Kia Ora days 14 and 15: Go West Young Man

Leaving Christchurch was a wrench. We never made the Quake museum nor the City Museum. We fly home from there so maybe we’ll have time to fill those gaps. The reason was we had a train to catch.

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Christchurch station

Now, I’m a bit geeky when it comes to the Iron Horse. I LOVE a train journey. I actually liked commuting a lot of the time. There’s something of a community on a train; it is a fab place to people watch because you are so close yet most people are preserving their personal space. And there’s the world outside, the backs of people’s houses, like looking through their diaries and sneaking a peek at their lives.

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I’ve tried some of the greats, too. The Rocky mountaineer from Jasper to Vancouver; the Orient Express from London to Venice; the Settle – Carlisle; even the East Coast line north of York on the way to Edinburgh is a fab experience.

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To these I can now add the Trans Alpine Railway from Christchurch to Greymouth. Well, half of it because of those dreaded words ‘Engineering Works’. It meant we had to decant at Arthur’s Pass (fantastic name for a station) and take the bus; the plus was we avoided an 8 mile long tunnel and saw some great country side yet…

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Still, the slow climb to Arthur’s Pass was amazing. I am so lucky.

This may give you a better sense of the journey

Greymouth, we were told to pass through quickly. We did and yet it seemed perfectly acceptable in its own busy, no nonsense way. We heard of some dreadful mining disasters on the way over and the Greymouth Evening Paper had a mural outside its print works of some of its most famous stories, mining disasters featuring highly. A tough part of the world, I guess.

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wet

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lush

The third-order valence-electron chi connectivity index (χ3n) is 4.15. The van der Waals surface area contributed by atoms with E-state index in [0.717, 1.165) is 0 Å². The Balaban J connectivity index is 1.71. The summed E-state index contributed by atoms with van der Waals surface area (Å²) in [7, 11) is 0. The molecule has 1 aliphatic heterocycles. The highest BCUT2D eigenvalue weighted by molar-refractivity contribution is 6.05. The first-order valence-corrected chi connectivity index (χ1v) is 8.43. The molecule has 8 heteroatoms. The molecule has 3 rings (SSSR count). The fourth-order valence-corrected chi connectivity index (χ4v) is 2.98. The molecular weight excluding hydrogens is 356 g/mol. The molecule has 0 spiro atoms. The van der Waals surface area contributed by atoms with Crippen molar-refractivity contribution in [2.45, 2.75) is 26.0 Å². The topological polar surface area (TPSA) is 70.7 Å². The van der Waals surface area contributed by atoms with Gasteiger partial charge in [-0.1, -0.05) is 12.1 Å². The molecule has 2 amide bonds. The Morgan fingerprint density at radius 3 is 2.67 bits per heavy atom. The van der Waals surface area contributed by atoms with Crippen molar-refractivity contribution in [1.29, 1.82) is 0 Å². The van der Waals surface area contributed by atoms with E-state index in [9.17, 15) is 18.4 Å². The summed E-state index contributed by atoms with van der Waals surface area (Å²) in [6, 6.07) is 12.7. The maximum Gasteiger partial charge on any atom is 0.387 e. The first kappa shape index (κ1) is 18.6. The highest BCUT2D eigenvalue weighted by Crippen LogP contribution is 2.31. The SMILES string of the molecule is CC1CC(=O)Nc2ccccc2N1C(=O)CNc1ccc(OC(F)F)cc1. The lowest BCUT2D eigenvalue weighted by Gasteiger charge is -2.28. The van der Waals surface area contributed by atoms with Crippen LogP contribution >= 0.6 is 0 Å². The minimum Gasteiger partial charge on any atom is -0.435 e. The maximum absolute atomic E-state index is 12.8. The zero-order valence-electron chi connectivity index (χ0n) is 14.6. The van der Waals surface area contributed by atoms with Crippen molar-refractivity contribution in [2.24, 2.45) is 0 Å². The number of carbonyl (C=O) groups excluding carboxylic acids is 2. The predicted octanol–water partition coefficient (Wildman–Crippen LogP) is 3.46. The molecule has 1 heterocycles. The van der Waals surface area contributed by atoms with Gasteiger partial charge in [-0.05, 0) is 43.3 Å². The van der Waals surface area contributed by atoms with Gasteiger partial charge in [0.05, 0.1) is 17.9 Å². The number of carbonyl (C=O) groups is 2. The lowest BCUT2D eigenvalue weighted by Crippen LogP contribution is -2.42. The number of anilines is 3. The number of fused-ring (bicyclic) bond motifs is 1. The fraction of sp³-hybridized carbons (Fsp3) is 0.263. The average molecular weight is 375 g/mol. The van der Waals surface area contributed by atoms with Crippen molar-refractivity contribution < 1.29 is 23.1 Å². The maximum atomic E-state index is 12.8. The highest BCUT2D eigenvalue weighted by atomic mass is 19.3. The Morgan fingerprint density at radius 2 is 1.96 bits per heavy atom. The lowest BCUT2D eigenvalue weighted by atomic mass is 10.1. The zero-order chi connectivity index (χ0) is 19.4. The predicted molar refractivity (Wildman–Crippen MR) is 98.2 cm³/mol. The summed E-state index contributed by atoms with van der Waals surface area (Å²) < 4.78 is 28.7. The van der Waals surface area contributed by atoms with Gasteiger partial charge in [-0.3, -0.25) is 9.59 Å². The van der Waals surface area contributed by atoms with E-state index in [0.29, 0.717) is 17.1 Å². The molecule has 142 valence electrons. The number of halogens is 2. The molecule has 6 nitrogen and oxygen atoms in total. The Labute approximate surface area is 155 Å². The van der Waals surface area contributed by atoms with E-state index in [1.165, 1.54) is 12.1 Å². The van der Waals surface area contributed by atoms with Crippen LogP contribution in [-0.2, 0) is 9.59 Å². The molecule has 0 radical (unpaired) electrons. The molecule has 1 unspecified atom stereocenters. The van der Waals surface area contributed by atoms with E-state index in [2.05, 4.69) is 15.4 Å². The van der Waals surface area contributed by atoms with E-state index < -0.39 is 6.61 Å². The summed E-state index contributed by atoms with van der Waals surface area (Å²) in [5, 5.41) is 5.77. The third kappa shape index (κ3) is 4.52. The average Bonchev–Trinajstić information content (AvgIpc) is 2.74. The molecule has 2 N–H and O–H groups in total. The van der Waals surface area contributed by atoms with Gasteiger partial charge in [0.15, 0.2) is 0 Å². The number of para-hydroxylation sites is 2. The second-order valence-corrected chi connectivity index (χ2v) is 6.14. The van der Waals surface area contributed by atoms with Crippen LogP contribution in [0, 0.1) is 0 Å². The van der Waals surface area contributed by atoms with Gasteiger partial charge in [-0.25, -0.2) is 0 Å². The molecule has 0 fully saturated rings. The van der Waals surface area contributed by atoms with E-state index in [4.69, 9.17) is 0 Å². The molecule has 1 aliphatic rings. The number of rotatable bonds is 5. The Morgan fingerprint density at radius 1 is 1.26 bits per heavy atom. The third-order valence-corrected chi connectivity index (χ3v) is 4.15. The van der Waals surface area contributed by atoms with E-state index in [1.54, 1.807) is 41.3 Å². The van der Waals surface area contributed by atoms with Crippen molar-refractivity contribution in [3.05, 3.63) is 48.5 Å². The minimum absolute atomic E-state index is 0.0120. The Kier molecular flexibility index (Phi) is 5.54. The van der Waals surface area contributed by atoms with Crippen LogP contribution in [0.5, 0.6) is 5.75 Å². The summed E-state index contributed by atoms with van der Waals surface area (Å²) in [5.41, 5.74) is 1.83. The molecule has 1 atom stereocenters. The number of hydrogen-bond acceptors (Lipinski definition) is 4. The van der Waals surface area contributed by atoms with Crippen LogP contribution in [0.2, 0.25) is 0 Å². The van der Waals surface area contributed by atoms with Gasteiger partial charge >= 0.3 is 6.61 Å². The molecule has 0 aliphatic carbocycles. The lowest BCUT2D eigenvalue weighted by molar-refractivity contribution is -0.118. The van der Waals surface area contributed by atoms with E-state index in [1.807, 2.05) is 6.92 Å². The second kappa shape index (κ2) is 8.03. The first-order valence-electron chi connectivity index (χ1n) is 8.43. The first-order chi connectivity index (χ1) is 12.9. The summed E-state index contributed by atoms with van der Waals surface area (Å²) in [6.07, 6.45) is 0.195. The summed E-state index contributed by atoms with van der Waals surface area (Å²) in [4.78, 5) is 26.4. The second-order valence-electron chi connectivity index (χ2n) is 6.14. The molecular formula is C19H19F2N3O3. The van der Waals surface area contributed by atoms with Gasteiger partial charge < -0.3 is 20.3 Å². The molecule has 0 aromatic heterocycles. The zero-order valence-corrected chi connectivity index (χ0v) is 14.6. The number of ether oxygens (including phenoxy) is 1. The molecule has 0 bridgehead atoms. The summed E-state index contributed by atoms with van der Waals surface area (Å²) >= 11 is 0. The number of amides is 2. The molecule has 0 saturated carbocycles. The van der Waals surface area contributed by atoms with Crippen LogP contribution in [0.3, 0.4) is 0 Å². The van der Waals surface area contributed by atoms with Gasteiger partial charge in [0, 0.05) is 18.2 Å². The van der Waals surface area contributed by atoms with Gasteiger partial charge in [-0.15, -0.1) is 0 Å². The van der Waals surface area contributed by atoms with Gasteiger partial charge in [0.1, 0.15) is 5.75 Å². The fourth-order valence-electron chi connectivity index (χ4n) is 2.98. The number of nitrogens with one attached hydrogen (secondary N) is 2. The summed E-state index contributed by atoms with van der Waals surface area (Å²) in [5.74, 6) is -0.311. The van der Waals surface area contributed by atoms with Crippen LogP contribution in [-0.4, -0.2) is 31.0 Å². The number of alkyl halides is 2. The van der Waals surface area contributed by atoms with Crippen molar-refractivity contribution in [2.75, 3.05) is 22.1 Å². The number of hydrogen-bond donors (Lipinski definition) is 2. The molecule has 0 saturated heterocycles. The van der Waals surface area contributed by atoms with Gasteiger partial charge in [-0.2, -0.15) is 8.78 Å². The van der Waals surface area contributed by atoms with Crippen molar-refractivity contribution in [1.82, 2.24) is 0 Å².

It began to rain. And on the West Coast boy does it rain. They don’t measure it in inches or centimetres as we do at home but in metres. That explains why it is so lush and why we were stopping 200 kilometres along State Highway 6 at the quaintly named Franz Josef Glacier.

The thick cloud and incessant deluge rather put the mockers on an easy night. We had a heli-hike in the morning and it was rather weather dependent.

Now, I know, dear readers, you think this is some sort of boys’ outing. And I accept there have been a couple of days when we’ve leapt and jumped and run a bit. Anyway, today was one of those days.

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Love the bit about keep away from the back. As if…

We checked in by this sign. Changed into some waterproof clothes and boots, were given a bumbag and sent to the helipad.

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What about the beard, then? Better than his…

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If you haven’t been in a helicopter it is an exciting and unnerving experience. The first bit, shooting straight up always catches you out. Then you might turn and swoop. Once you are underway it is fine and time to take in the scenery, flying up a glacial valley to a fast moving (4 metres a day) glacier. Here are some pics.

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And here’s a little bit of film.